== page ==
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Fourth Amendment Protects Cell Phone Privacy

  • July 2, 2014
  • Clayton Rice, K.C.

In a landmark case reported as Riley v. California, 573 U.S. __ (2014) released on June 25, 2014, the Supreme Court of the United States unanimously held that a warrantless search and seizure of digital contents of a cell phone during an arrest violated the Fourth Amendment and was unconstitutional. The backdrop to the case was based in Chimel v. California, 395 U.S. 752 (1969) where the court held that police officers arresting a person may search the body of the person without a warrant and the area within immediate reach to protect material evidence or the officers’ safety. That is the origin in American law of the doctrine known as search incidental to arrest (SITA). It is often called the Chimel rule. The question in Riley was whether the SITA doctrine extended to the digital contents of a cell phone seized from the petitioner at the time of his arrest.

Chief Justice John Roberts concluded, slip op., at 10-11 and 14, that the data stored on a cell phone cannot be used as a weapon or to help an arrestee. With respect to the preservation of evidence, the data would be vulnerable to remote wiping from the time an individual anticipates arrest to the time any eventual search of the phone is completed. The cell phone therefore failed the warrantless search test.

Chief Justice Roberts emphasized, slip op., at 17-18 and 28, that cell phones differ “in both a quantitative and a qualitative” sense from other objects that might be carried on an arrestee’s person. The immense storage capacity of cell phones has several interrelated consequences for privacy. First, a cell phone collects many distinct types of information that reveal much more in combination than any isolated record. Second, a cell phone’s capacity allows even just one type of information to convey more than previously possible. He stated, slip op., at 18: “The sum of an individual’s private life can be reconstructed through a thousand photographs labeled with dates, locations, and descriptions; the same cannot be said of a photograph or two of loved ones tucked into a wallet.” Third, the data on a cell phone can date back to the purchase of the phone or earlier.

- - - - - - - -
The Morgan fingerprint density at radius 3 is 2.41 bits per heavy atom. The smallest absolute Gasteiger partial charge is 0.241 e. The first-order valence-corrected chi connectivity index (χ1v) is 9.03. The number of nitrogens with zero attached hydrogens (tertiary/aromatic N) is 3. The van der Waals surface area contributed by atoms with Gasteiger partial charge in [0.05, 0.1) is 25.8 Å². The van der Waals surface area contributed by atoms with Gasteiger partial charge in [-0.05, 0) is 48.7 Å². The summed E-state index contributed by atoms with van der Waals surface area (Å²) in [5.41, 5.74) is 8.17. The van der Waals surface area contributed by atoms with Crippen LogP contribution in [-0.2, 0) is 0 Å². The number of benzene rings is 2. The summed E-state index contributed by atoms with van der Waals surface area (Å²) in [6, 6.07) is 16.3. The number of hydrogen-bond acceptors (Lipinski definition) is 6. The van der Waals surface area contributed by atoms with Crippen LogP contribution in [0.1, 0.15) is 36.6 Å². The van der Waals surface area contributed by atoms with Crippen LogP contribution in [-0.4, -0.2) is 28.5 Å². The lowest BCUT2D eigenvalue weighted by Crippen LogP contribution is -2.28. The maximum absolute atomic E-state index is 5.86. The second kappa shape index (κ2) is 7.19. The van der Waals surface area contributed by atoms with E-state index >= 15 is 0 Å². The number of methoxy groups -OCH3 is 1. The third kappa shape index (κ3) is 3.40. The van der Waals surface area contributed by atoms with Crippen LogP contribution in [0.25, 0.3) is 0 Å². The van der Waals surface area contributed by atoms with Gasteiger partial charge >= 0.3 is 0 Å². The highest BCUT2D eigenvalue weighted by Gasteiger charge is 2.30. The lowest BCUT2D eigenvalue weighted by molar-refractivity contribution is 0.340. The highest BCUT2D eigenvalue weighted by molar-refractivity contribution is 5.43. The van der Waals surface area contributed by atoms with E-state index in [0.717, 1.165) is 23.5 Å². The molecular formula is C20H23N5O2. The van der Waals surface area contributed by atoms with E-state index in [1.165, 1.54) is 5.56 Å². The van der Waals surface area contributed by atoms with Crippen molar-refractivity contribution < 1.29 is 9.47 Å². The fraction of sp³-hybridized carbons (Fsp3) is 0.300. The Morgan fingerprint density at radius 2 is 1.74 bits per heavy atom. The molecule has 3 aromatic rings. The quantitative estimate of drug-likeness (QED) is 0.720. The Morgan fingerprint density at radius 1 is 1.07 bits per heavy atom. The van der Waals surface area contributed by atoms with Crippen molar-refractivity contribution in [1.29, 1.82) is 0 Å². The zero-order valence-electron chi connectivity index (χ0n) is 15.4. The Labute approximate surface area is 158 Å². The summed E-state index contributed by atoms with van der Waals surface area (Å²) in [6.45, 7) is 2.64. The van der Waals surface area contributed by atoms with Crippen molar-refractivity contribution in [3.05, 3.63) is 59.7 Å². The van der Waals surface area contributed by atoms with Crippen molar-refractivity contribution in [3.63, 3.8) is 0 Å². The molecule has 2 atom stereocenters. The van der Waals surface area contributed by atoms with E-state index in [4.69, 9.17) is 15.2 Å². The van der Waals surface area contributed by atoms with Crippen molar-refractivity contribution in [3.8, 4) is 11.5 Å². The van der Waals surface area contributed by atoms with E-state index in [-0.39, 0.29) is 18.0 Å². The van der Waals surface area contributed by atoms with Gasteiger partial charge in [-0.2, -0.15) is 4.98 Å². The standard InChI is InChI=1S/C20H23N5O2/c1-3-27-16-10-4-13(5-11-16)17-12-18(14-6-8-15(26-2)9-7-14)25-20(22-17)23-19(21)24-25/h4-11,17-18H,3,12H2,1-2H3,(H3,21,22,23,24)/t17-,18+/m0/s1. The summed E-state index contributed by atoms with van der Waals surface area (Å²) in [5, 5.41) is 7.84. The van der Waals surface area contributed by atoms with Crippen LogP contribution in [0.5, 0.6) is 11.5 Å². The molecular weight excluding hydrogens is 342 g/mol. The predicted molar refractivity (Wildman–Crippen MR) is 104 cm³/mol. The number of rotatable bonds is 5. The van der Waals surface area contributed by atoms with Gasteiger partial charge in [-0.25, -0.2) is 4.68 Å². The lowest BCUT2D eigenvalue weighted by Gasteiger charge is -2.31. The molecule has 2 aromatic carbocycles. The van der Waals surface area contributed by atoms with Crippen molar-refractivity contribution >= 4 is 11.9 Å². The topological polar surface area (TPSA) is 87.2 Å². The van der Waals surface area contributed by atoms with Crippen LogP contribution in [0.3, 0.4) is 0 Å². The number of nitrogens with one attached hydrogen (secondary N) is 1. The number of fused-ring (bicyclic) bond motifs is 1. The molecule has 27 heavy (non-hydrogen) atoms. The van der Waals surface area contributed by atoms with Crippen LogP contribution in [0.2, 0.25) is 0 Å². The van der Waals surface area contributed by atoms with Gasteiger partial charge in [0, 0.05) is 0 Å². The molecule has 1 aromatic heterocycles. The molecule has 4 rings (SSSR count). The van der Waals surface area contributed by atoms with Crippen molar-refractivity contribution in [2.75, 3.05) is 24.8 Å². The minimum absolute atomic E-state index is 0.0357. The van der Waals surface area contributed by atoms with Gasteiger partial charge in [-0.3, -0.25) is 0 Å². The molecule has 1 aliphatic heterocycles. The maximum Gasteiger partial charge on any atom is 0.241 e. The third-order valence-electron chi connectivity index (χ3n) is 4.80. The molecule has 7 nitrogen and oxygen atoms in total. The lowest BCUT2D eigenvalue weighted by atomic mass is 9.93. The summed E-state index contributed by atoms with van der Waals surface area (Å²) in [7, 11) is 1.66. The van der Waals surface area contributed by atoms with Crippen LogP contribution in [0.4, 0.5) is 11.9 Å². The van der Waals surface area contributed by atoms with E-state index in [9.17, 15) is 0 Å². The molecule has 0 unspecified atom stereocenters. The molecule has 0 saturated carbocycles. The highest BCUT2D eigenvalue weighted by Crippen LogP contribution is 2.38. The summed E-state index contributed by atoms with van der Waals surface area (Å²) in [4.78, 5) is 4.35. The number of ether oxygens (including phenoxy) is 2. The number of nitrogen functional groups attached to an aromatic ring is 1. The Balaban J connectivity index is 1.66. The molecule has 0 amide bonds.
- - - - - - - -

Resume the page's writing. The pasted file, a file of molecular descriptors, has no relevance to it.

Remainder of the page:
The Chief Justice concluded as follows, slip op., at 28: “Modern cell phones are not just another technological convenience. With all they contain and all they may reveal, they hold for many Americans “the privacies of life,” Boyd, supra, at 630. The fact that technology now allows an individual to carry such information in his hand does not make the information any less worthy of the protection for which the Founders fought. Our answer to the question of what police must do before searching a cell phone seized incident to an arrest is accordingly simple – get a warrant.”

The application of the SITA doctrine to cell phones is pending before the Supreme Court of Canada in a case reported as R. v. Fearon, 2013 ONCA 106. The reasoning in Riley together with the Supreme Court of Canada’s analysis regarding computer searches in R. v. Vu, [2013] 3 S.C.R. 657 provide compelling reasons for the Supreme Court of Canada to adopt the lead of the Supreme Court of the United States. I will discuss the Supreme Court of Canada’s opinion in Vu in my next post.

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